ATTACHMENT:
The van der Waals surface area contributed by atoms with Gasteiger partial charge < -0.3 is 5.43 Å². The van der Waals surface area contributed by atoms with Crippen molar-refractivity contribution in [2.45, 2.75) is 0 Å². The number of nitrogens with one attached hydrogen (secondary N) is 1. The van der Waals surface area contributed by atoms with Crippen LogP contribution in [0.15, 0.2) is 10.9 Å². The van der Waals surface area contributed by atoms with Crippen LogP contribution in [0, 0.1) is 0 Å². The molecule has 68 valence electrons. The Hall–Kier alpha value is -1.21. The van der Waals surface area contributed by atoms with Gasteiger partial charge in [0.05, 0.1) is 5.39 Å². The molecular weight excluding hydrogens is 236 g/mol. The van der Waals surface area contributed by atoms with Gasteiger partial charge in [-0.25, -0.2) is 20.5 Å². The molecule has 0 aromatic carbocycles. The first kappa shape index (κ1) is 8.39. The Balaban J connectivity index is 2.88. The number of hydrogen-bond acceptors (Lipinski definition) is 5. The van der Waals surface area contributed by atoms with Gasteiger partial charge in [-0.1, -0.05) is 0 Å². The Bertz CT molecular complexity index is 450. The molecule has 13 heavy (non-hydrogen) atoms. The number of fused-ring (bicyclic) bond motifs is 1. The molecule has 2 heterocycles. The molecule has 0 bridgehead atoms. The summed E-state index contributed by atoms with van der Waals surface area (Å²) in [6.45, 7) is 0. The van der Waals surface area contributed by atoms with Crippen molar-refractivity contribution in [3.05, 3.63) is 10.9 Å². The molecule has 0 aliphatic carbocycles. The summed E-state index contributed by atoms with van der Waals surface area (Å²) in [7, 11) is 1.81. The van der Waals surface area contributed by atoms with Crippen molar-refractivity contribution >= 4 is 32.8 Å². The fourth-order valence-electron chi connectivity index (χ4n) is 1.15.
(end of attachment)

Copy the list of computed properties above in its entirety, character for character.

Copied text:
The van der Waals surface area contributed by atoms with Gasteiger partial charge < -0.3 is 5.43 Å². The van der Waals surface area contributed by atoms with Crippen molar-refractivity contribution in [2.45, 2.75) is 0 Å². The number of nitrogens with one attached hydrogen (secondary N) is 1. The van der Waals surface area contributed by atoms with Crippen LogP contribution in [0.15, 0.2) is 10.9 Å². The van der Waals surface area contributed by atoms with Crippen LogP contribution in [0, 0.1) is 0 Å². The molecule has 68 valence electrons. The Hall–Kier alpha value is -1.21. The van der Waals surface area contributed by atoms with Gasteiger partial charge in [0.05, 0.1) is 5.39 Å². The molecular weight excluding hydrogens is 236 g/mol. The van der Waals surface area contributed by atoms with Gasteiger partial charge in [-0.25, -0.2) is 20.5 Å². The molecule has 0 aromatic carbocycles. The first kappa shape index (κ1) is 8.39. The Balaban J connectivity index is 2.88. The number of hydrogen-bond acceptors (Lipinski definition) is 5. The van der Waals surface area contributed by atoms with Gasteiger partial charge in [-0.1, -0.05) is 0 Å². The Bertz CT molecular complexity index is 450. The molecule has 13 heavy (non-hydrogen) atoms. The number of fused-ring (bicyclic) bond motifs is 1. The molecule has 2 heterocycles. The molecule has 0 bridgehead atoms. The summed E-state index contributed by atoms with van der Waals surface area (Å²) in [6.45, 7) is 0. The van der Waals surface area contributed by atoms with Crippen molar-refractivity contribution in [3.05, 3.63) is 10.9 Å². The molecule has 0 aliphatic carbocycles. The summed E-state index contributed by atoms with van der Waals surface area (Å²) in [7, 11) is 1.81. The van der Waals surface area contributed by atoms with Crippen molar-refractivity contribution >= 4 is 32.8 Å². The fourth-order valence-electron chi connectivity index (χ4n) is 1.15.